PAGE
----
Appraisal Review Board (“ARB”) hearings in Texas Property Tax cases - by Daniel L. O’Neil

by News Editor
in Blog
on 26 June 2016
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What is an ARB and why do they matter? The ARB hearing is the first and best bite at the apple you get in a contested property tax case to prove up the facts, argue the law, and explain why your rendition was correct and the appraisal by the County Appraisal District (“CAD”) was wrong.

This is part of our series on business personal property tax. Please take a quick look at our prior posts in the series if you are so inclined.

As a taxpayer you have the right to protest the excessive CAD appraisal before the ARB. There is a process to receive a hearing: you must file a written notice of protest which includes your name, address, a description/identification of the property, and the area of dissatisfaction with the appraisal. The deadline for timely making this notice is by May 31 or 30 days following mailing of the appraisal notice. The ARB and the CAD are powerless to do anything about the state tax rates, so that is not a good area to focus your dissatisfaction on since it is the same kind of frivolous argument to make to the IRS that the federal taxes are too damn high.

The ARB is supposed to be an impartial body whose main purpose is to hear and render decisions regarding property owners’ protests. At the ARB hearing the panel listens to the taxpayer (if present) and the CAD and then determines if a change in the appraisal records will be ordered. In counties with more than 120,000 people in population the local administrative district judge appoints ARB members – otherwise the appraisal district’s board of directors appoints them. So the ARB is supposed to be an independent, impartial group of citizens – however based on the selection mechanisms, ARB members are usually never a representative cross section of the community of course.

ARB members are not allowed to discuss your case with anyone outside of the hearing. The ARB members have to sign an affidavit stating that they have not done anything improper, such as communicating about your case to their buddies or husband.

Many business owners ignore the hearing since they feel like it is a waste of time, or they show up unprepared and are outgunned by the CAD representative who does this kind of thing all day every day and for years.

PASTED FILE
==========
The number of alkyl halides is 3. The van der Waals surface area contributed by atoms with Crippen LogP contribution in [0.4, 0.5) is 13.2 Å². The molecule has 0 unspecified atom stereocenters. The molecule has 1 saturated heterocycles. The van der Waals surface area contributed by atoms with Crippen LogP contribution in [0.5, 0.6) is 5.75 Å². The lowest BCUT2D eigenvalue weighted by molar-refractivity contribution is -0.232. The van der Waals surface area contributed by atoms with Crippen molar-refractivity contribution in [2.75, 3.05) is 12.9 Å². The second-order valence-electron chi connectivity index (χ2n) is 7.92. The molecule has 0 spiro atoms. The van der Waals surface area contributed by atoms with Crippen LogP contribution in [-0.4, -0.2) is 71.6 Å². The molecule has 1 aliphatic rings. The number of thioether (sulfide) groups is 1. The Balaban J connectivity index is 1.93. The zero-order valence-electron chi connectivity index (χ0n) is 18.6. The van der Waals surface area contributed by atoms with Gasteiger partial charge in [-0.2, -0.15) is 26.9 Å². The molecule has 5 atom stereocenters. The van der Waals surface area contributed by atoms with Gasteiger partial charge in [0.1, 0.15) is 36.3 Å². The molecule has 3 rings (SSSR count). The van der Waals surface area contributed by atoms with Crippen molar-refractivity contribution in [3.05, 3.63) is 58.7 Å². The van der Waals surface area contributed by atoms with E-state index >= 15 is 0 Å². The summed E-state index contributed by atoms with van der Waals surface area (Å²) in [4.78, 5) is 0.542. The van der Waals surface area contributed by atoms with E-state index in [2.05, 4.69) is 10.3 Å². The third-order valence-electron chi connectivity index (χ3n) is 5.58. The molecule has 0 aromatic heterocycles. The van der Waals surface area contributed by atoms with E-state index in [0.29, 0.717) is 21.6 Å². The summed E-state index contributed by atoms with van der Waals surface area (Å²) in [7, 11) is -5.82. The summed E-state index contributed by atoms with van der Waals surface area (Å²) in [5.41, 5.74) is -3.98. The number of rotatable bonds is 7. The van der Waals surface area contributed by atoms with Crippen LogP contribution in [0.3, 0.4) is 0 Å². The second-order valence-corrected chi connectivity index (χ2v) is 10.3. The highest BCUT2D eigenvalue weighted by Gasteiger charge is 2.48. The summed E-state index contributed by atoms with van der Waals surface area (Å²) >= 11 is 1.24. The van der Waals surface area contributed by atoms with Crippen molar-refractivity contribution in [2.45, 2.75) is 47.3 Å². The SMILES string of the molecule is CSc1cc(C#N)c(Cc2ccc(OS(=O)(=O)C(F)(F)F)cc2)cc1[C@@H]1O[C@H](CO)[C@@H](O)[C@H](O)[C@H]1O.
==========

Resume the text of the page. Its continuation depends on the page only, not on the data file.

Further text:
The CAD representative is not your buddy. They are going to try and trick you into turning over documents that will hurt your side. Don’t fall prey to their schemes as they say they are trying to help you out – they are an adverse party. They do not actually want to help you out. New friends don’t come that easy. Don’t be gullible.

Protest hearings are open to the public and anyone can sit in and listen to the case – unless upon joint motion from the property owner and chief appraiser there is a request for a closed hearing, which is a really good idea if any proprietary or confidential information will be disclosed at the hearing.

At least 14 days before your scheduled hearing the CAD will mail you a helpful pamphlet, a copy of ARB procedures, and a notification that you are allowed to inspect and obtain a copy of the data, schedules, formulas, and other information the chief appraiser plans to introduce at your hearing. Just like the Brady file in a criminal case, they don’t deliver it to your house – you need to go on in to their office and make a copy of it.

Emotional pleas never go over well in ARB hearings. Stick to the facts and don’t waste time, being prepared makes sure you get everything in you need for the panel to consider it. You are time-limited so if you are rifling through papers you might find yourself cut off.

Once the ARB rules they send a written order by certified mail. At that point if you are still unhappy you have some options. Your options depend on what kind of case it is, and what the value is of the property in question. There are strict time limits do don’t delay in deciding what to do next after you are unhappy with the ARB decision.

We’re always around to help you decide what to do next when you are unhappy with the ARB decision – especially if you represented yourself at the hearing, or you just fired the contingent fee firm that represented you at the ARB hearing.